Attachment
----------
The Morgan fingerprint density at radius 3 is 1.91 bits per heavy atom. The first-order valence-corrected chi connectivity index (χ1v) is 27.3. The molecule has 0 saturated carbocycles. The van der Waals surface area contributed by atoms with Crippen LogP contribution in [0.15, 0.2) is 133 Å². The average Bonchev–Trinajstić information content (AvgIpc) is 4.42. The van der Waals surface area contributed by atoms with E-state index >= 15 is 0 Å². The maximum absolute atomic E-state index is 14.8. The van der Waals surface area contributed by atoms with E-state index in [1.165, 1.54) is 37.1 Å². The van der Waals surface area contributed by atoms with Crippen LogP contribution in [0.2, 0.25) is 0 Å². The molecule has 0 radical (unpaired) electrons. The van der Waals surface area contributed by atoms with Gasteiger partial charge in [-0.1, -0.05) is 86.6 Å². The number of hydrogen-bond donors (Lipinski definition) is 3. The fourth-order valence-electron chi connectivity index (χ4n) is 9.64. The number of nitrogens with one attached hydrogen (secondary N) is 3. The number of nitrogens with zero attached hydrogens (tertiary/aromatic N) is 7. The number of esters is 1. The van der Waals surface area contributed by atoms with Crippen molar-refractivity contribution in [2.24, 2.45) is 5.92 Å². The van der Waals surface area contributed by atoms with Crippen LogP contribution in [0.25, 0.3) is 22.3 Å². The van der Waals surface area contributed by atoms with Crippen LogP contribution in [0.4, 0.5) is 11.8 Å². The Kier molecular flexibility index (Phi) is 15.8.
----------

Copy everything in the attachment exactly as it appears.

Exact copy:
The Morgan fingerprint density at radius 3 is 1.91 bits per heavy atom. The first-order valence-corrected chi connectivity index (χ1v) is 27.3. The molecule has 0 saturated carbocycles. The van der Waals surface area contributed by atoms with Crippen LogP contribution in [0.15, 0.2) is 133 Å². The average Bonchev–Trinajstić information content (AvgIpc) is 4.42. The van der Waals surface area contributed by atoms with E-state index >= 15 is 0 Å². The maximum absolute atomic E-state index is 14.8. The van der Waals surface area contributed by atoms with E-state index in [1.165, 1.54) is 37.1 Å². The van der Waals surface area contributed by atoms with Crippen LogP contribution in [0.2, 0.25) is 0 Å². The molecule has 0 radical (unpaired) electrons. The van der Waals surface area contributed by atoms with Gasteiger partial charge in [-0.1, -0.05) is 86.6 Å². The number of hydrogen-bond donors (Lipinski definition) is 3. The fourth-order valence-electron chi connectivity index (χ4n) is 9.64. The number of nitrogens with one attached hydrogen (secondary N) is 3. The number of nitrogens with zero attached hydrogens (tertiary/aromatic N) is 7. The number of esters is 1. The van der Waals surface area contributed by atoms with Crippen molar-refractivity contribution in [2.24, 2.45) is 5.92 Å². The van der Waals surface area contributed by atoms with Crippen LogP contribution in [0.25, 0.3) is 22.3 Å². The van der Waals surface area contributed by atoms with Crippen LogP contribution in [0.4, 0.5) is 11.8 Å². The Kier molecular flexibility index (Phi) is 15.8.